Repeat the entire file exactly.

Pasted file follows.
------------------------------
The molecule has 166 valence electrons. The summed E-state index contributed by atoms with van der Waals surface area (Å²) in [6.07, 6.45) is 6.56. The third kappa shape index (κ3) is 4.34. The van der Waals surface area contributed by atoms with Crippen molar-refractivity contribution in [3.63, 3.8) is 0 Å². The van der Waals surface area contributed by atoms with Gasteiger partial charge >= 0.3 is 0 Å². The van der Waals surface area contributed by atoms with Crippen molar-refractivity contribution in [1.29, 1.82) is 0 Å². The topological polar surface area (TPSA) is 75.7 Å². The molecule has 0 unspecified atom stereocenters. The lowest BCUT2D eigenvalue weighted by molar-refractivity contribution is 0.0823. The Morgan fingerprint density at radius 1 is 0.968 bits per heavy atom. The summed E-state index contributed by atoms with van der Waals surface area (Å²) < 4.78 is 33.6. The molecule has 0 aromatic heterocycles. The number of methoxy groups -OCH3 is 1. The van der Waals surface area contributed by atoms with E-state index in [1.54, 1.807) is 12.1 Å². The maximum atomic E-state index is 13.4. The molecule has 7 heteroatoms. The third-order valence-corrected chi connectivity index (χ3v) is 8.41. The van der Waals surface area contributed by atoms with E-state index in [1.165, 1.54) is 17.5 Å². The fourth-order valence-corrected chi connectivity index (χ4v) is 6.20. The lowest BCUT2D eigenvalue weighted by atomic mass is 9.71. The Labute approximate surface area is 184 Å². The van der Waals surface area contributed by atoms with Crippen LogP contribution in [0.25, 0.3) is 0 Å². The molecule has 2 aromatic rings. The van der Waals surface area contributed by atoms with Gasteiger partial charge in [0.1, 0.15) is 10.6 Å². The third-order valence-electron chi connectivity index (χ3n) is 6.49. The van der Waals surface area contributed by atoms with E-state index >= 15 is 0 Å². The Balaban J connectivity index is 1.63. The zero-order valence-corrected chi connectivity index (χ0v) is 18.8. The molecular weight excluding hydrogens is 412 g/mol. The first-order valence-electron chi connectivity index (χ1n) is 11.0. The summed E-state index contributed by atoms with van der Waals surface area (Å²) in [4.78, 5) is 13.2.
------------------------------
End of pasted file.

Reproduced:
The molecule has 166 valence electrons. The summed E-state index contributed by atoms with van der Waals surface area (Å²) in [6.07, 6.45) is 6.56. The third kappa shape index (κ3) is 4.34. The van der Waals surface area contributed by atoms with Crippen molar-refractivity contribution in [3.63, 3.8) is 0 Å². The van der Waals surface area contributed by atoms with Gasteiger partial charge >= 0.3 is 0 Å². The van der Waals surface area contributed by atoms with Crippen molar-refractivity contribution in [1.29, 1.82) is 0 Å². The topological polar surface area (TPSA) is 75.7 Å². The molecule has 0 unspecified atom stereocenters. The lowest BCUT2D eigenvalue weighted by molar-refractivity contribution is 0.0823. The Morgan fingerprint density at radius 1 is 0.968 bits per heavy atom. The summed E-state index contributed by atoms with van der Waals surface area (Å²) < 4.78 is 33.6. The molecule has 0 aromatic heterocycles. The number of methoxy groups -OCH3 is 1. The van der Waals surface area contributed by atoms with E-state index in [1.54, 1.807) is 12.1 Å². The maximum atomic E-state index is 13.4. The molecule has 7 heteroatoms. The third-order valence-corrected chi connectivity index (χ3v) is 8.41. The van der Waals surface area contributed by atoms with E-state index in [1.165, 1.54) is 17.5 Å². The fourth-order valence-corrected chi connectivity index (χ4v) is 6.20. The lowest BCUT2D eigenvalue weighted by atomic mass is 9.71. The Labute approximate surface area is 184 Å². The van der Waals surface area contributed by atoms with Crippen LogP contribution in [0.25, 0.3) is 0 Å². The molecule has 2 aromatic rings. The van der Waals surface area contributed by atoms with Gasteiger partial charge in [0.1, 0.15) is 10.6 Å². The third-order valence-electron chi connectivity index (χ3n) is 6.49. The van der Waals surface area contributed by atoms with E-state index >= 15 is 0 Å². The Balaban J connectivity index is 1.63. The zero-order valence-corrected chi connectivity index (χ0v) is 18.8. The molecular weight excluding hydrogens is 412 g/mol. The first-order valence-electron chi connectivity index (χ1n) is 11.0. The summed E-state index contributed by atoms with van der Waals surface area (Å²) in [4.78, 5) is 13.2.